Twenty-Four Doors in December

Posted in Audio by - December 06, 2023
Twenty-Four Doors in December

Released December 2023


With both Lady Audacity Montague and Charlotte Pollard at the Doctor’s side, the TARDIS lands in 2003 London on the first of December, just in time for the three companions to enjoy the Christmas season in the opener to In the Bleak Midwinter, John Dorney’s ‘Twenty-Four Doors in December.’

When the Doctor brings out the Baker Street advent calendar while Christmas traditions and superstitions are discussed and questioned, a true Christmas ghost story unfolds around the three friends as a store Santa is haunted by strange visions and carols. Uniquely, ‘Twenty-Four Doors in December’ tells its story through twenty-four brief vignettes to mirror the opening of an advent calendar’s doors, the first day beginning with the Doctor’s own calendar and the final day utilizing the TARDIS’s double doors to draw the narrative to a close. This format comes with pros and cons, but while the longer time that the TARDIS spends in this one locale does allow for Al’s supposed hallucinations to weigh on his psyche all the more profoundly, so many brief scenes do all but completely take away from any character development for Charley and Audacity. To be sure, the two companions have formed a fast friendship, and placing Charley who is still so early in her travels with the Doctor here into something of a more experienced mentor role as both companions try to come to terms with 2003 life compared to their own is a brilliant choice that allows India Fisher an opportunity to bring out a slightly different nuance to her beloved character. Though these two ultimately do little beyond assure the Doctor that they have never experienced anything like what Al is seeing while also trying to convince Al that they are real while deflecting his desperate theories to explain away his visions, Fisher and Jaye Griffiths clearly have a tremendous chemistry together, boding well for future stories in which they can hopefully feature more prominently.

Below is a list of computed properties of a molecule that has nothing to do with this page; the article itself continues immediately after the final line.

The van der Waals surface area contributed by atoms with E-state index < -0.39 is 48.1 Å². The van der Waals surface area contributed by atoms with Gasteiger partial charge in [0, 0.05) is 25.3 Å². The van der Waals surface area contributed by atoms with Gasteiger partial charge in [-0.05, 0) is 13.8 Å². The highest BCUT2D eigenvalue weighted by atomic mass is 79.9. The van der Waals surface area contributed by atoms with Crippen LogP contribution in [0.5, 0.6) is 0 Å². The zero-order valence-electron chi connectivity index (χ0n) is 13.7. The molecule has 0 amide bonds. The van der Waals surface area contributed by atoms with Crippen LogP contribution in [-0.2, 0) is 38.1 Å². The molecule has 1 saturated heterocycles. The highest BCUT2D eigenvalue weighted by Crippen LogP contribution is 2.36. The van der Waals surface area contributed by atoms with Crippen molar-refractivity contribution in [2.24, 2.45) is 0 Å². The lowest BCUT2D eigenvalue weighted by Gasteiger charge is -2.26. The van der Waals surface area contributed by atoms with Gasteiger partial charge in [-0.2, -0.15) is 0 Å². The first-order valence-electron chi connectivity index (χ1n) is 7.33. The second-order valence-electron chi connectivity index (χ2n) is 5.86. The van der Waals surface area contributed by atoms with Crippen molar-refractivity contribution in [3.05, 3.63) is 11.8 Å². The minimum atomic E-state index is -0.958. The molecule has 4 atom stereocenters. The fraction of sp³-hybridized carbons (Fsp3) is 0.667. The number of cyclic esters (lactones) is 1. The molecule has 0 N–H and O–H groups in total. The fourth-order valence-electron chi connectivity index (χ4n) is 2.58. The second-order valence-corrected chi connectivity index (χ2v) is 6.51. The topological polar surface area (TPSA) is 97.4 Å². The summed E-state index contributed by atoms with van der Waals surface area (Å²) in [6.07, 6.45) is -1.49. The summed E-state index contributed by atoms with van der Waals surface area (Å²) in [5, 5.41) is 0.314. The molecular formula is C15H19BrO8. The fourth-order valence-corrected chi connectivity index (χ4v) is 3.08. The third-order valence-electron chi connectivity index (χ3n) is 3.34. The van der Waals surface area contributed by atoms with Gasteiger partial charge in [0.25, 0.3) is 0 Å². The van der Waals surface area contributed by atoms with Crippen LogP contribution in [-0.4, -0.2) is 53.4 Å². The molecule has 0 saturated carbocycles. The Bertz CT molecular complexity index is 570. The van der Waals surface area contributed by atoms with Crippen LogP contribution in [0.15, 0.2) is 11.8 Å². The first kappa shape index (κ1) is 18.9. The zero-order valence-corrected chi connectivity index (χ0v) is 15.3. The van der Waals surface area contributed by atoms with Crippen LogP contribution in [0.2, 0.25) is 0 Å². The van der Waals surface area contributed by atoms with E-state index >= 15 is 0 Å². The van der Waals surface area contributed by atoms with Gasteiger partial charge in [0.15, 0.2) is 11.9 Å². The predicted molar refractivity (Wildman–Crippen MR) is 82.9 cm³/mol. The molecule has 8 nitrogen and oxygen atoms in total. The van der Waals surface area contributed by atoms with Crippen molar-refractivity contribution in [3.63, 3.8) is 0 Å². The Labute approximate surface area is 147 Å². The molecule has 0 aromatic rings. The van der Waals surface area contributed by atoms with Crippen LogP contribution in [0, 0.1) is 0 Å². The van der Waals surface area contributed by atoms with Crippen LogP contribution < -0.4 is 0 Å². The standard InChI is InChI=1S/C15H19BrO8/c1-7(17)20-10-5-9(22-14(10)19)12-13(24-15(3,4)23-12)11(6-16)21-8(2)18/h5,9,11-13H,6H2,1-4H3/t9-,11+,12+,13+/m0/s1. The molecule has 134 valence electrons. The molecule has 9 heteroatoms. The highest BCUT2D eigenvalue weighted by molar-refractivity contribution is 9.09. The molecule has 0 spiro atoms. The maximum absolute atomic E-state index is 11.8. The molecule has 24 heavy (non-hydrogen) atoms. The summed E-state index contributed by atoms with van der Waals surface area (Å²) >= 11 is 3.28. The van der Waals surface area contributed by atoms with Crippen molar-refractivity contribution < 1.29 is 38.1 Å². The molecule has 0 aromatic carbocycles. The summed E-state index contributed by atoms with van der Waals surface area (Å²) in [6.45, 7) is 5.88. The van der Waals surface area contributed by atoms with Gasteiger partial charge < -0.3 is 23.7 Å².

Of course, the focus of this story is very much on Al and the increasing toll his visions are taking on him, and Jason Watkins gives a superb performance as this flawed individual continues to try to make sense of and overcome the hauntingly familiar noises and figures around him before tragedy strikes. With even sleep offering little respite, Watkins’s increasingly emotional and tortured performance as the day of the Doctor’s planned Baker Street Christmas party for which Al has been hired nears expertly conveys Al’s continually escalating stress and worry, an internal conflict that drives him to briefly flirt again with alcohol and to wish to withdraw from all social interaction altogether even as the Doctor tries to rationalize with him about a story yet untold that can still be changed. This particular discussion about the malleability of the future expertly intertwines a sense of hope and hopelessness as the Doctor tries his best to inspire, providing a standout scene and moment of characterization for the empathetic and determined Eighth Doctor who will let no mystery go unsolved. Yet while the effects of these purported hallucinations make for a tremendous story with Al as the focus, the new companion pairing and the discussions about Christmas ghost stories make it clear from the start how the climax of the story will ultimately unfold, making the actual fruition as well as the fallout of Al’s emotional journey somewhat flat in comparison despite the happy ending that results. Still, the superb performances aided by David Hall, Natalie Gumede, and Eleanor Bennett in support combined with the strong direction and sound design help to create an immersive and expressive Christmas tale that wonderfully captures the joys and melancholy of the holiday season through a very personal filter in the most extraordinary of circumstances.

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